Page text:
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Forgiveness — the heart of mercy Print
Guest column
Thursday, Apr. 13, 2017 -- 12:00 AM

Robert Enright and Msgr. John Hebl

Seventh in a series of seven articles on forgiveness.

This final forgiveness essay is a collaboration of both writers. Previously we discussed what it means and what it does not mean to forgive others; how one goes about forgiving; how forgiveness is viewed within the Catholic faith; and how it appears within schools and families.

Today, in conclusion, we will examine how forgiving might be planted for good in our communities.

Offering mercy

Forgiveness, as we have seen in this Lenten series, begins within the human heart as a willingness to be good to those who are not good to us.

Such a struggle to offer mercy to others through a wounded heart has the paradoxical effect of aiding our own healing.

At the same time, as we are released from our personal anger through forgiving, we make peace possible with others.

Conversely, our unforgiveness can complicate our own life and the lives of others. As Thomas Merton famously said, "We are not at peace with others because we are not at peace with ourselves . . . "

Peaceful communities?

Is it possible that as forgiveness in individual hearts spreads to more and more people, we might then have more peaceful communities? Such an idea rarely is held up as a challenge within or across communities.

It is our hope that forgiveness might be put on the lamp stand and offered to many throughout the world for the betterment of individuals, families, and communities.

It is our belief, empowered by the grace of God, that forgiveness can bear unexpected fruit in our communities.

Jerusalem conference

For this reason, we are organizing the Jerusalem Conference on Forgiveness, July 12 and 13, 2017, leading to the "Renewal of Individuals, Families, and Communities."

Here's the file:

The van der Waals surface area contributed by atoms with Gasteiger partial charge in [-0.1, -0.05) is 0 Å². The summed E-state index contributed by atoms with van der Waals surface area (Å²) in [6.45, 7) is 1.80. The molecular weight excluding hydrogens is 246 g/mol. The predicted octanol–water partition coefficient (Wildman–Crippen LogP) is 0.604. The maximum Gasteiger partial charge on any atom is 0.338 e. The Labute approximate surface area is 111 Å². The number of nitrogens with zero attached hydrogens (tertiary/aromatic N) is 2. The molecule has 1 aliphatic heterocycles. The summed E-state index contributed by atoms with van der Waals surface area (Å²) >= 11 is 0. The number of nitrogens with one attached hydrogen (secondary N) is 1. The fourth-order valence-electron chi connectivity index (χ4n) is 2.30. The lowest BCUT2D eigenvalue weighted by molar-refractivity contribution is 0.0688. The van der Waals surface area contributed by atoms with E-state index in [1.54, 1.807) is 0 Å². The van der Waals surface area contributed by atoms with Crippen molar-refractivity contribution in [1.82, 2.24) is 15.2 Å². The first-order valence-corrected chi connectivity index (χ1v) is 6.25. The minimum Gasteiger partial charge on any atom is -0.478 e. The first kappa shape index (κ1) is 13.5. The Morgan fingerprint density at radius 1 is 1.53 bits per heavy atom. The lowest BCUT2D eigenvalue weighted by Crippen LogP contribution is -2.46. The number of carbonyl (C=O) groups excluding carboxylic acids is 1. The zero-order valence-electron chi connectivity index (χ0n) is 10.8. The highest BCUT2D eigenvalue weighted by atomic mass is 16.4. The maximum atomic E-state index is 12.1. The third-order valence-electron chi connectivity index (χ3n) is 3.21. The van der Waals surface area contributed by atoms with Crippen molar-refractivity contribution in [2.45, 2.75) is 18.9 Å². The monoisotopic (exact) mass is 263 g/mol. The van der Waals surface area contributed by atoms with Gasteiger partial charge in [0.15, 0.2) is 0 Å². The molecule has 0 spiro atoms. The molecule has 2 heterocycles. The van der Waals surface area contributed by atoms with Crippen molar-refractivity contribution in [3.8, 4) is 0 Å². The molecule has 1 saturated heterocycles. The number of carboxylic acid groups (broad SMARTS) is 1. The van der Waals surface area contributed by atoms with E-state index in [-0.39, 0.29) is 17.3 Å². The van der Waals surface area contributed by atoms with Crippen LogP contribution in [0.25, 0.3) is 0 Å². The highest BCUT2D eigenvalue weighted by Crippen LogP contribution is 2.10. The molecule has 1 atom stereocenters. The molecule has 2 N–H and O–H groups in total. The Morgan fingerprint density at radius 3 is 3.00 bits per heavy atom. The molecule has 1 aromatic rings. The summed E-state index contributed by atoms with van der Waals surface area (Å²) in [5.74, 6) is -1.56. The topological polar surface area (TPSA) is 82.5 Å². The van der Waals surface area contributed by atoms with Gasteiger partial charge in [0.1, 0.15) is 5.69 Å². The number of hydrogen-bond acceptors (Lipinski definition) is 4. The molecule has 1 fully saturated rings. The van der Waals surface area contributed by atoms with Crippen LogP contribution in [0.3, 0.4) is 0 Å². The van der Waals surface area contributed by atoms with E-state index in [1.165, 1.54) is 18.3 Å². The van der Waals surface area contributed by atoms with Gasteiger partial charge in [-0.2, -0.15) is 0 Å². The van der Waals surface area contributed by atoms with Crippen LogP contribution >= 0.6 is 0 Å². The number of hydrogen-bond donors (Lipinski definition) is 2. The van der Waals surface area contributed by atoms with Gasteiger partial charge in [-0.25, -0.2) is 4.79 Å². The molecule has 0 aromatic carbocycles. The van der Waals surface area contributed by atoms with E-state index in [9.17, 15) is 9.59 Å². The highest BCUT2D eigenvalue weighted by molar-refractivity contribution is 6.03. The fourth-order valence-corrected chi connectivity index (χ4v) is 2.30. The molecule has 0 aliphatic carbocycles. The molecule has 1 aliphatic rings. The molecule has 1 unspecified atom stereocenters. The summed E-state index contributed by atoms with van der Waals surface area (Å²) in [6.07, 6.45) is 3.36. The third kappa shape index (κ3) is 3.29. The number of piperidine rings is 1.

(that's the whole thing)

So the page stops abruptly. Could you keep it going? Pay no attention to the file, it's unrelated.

To our knowledge, such a conference in the Middle East has never been attempted. To achieve the desired result, we encourage not only your ongoing prayers but even any possible generous financial support (

Might this conference, centered on dialogue among the proponents of Judaism, Christianity, and Islam, show us that we all have at least this in common: a shared history in which forgiveness is held up as valuable within that tradition?

Might this conference, also centered on forgiveness education for students, show us that children can learn to forgive and, when they are adults, forge a peace that seems so elusive in too many communities?

Might this conference be a springboard for some individuals to soften their heart in forgiveness toward "the other" and begin to see him and her, as Archbishop Elias Chacour of Galilee says, "not as an 'other' but as my 'brother'"?

Our hope is not for a complete transformation of ideologies which have existed for centuries stating that some groups are superior to others.

Instead, our hope centers in individual hearts such that those attending will see "the other" as possessing worth; as special, unique, and irreplaceable; as someone who can forgive and be forgiven.

The job of forgiveness is not to alter centuries of beliefs in one's own ideology that the other must not and cannot share with ours. Instead, forgiveness' beauty and power consist of converting individual human hearts away from conquest and toward love, not because of anything "the other" says or does, but simply because the other is.

Celebrating Holy Week

This week, the Catholic Church is celebrating Holy Week as a preparation for the Feast of the Resurrection. Having ordained the apostles as the first priests and celebrated the Last Supper as the first Eucharist, Our Lord then takes up his cross and climbs the hill of Calvary to be crucified.

As Jesus is hanging on the cross surrounded by sinful humanity, reflect on what is taking place: an African man helped Jesus carry the cross; a thief spoke up in defense of Him; a soldier expressed sorrow and canonized Jesus as God; a few women, including His mother, showed empathy and courageously stood beneath the cross in solidarity with the teenager John as the rest of Christ's team and the world abandoned him.

Yet Jesus never gave up on anyone -- the Apostles, the Roman soldiers, the thieves, sinners, and, yes, even His persecutors. Cruelly treated, stripped of all his possessions, and buried in a borrowed tomb by Jewish sympathizers, Jesus rises above the foray and returns in a glorified body.

Indeed, love and forgiveness conquers all! Perhaps you might think: that's Him, not me! But remember, little by little forgiveness is possible and doable. As someone once said, "If you want to move mountains, start by carrying away small stones."

The longest journey in the world begins with the first step and that step we call FORGIVENESS. Think about it. But most importantly, do it.

For those who wish to know more about the International Forgiveness Institute (IFI) as well as the Jerusalem Conference on Forgiveness, the web address is:

Robert Enright is a University of Wisconsin-Madison professor, author, and founder of the International Forgiveness Institute and Msgr. John Hebl, pastor emeritus, is a charter member of the IFI.